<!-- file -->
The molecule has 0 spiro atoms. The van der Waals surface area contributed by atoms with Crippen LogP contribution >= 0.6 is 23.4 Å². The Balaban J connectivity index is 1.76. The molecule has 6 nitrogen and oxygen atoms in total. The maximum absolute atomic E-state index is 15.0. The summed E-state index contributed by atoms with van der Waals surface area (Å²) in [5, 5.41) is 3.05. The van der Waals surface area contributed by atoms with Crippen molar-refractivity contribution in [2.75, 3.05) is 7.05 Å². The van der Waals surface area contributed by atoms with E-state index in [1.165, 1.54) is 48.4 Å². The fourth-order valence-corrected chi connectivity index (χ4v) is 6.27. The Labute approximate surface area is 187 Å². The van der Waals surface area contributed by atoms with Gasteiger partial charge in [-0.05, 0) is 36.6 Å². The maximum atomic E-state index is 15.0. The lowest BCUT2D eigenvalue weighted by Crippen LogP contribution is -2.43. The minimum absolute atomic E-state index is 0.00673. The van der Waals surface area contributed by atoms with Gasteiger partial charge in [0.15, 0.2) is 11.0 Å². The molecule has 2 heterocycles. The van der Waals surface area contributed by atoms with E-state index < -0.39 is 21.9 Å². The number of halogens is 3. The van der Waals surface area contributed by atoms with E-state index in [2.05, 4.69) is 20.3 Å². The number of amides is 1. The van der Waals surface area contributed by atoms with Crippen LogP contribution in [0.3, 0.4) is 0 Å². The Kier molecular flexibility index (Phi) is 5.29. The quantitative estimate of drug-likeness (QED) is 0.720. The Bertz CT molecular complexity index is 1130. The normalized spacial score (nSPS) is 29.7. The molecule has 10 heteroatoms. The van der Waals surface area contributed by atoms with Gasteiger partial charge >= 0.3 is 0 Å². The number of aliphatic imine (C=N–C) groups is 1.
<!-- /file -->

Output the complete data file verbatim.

The molecule has 0 spiro atoms. The van der Waals surface area contributed by atoms with Crippen LogP contribution >= 0.6 is 23.4 Å². The Balaban J connectivity index is 1.76. The molecule has 6 nitrogen and oxygen atoms in total. The maximum absolute atomic E-state index is 15.0. The summed E-state index contributed by atoms with van der Waals surface area (Å²) in [5, 5.41) is 3.05. The van der Waals surface area contributed by atoms with Crippen molar-refractivity contribution in [2.75, 3.05) is 7.05 Å². The van der Waals surface area contributed by atoms with E-state index in [1.165, 1.54) is 48.4 Å². The fourth-order valence-corrected chi connectivity index (χ4v) is 6.27. The Labute approximate surface area is 187 Å². The van der Waals surface area contributed by atoms with Gasteiger partial charge in [-0.05, 0) is 36.6 Å². The maximum atomic E-state index is 15.0. The lowest BCUT2D eigenvalue weighted by Crippen LogP contribution is -2.43. The minimum absolute atomic E-state index is 0.00673. The van der Waals surface area contributed by atoms with Gasteiger partial charge in [0.15, 0.2) is 11.0 Å². The molecule has 2 heterocycles. The van der Waals surface area contributed by atoms with E-state index < -0.39 is 21.9 Å². The number of halogens is 3. The van der Waals surface area contributed by atoms with E-state index in [2.05, 4.69) is 20.3 Å². The number of amides is 1. The van der Waals surface area contributed by atoms with Crippen LogP contribution in [0.3, 0.4) is 0 Å². The Kier molecular flexibility index (Phi) is 5.29. The quantitative estimate of drug-likeness (QED) is 0.720. The Bertz CT molecular complexity index is 1130. The normalized spacial score (nSPS) is 29.7. The molecule has 10 heteroatoms. The van der Waals surface area contributed by atoms with Gasteiger partial charge >= 0.3 is 0 Å². The number of aliphatic imine (C=N–C) groups is 1.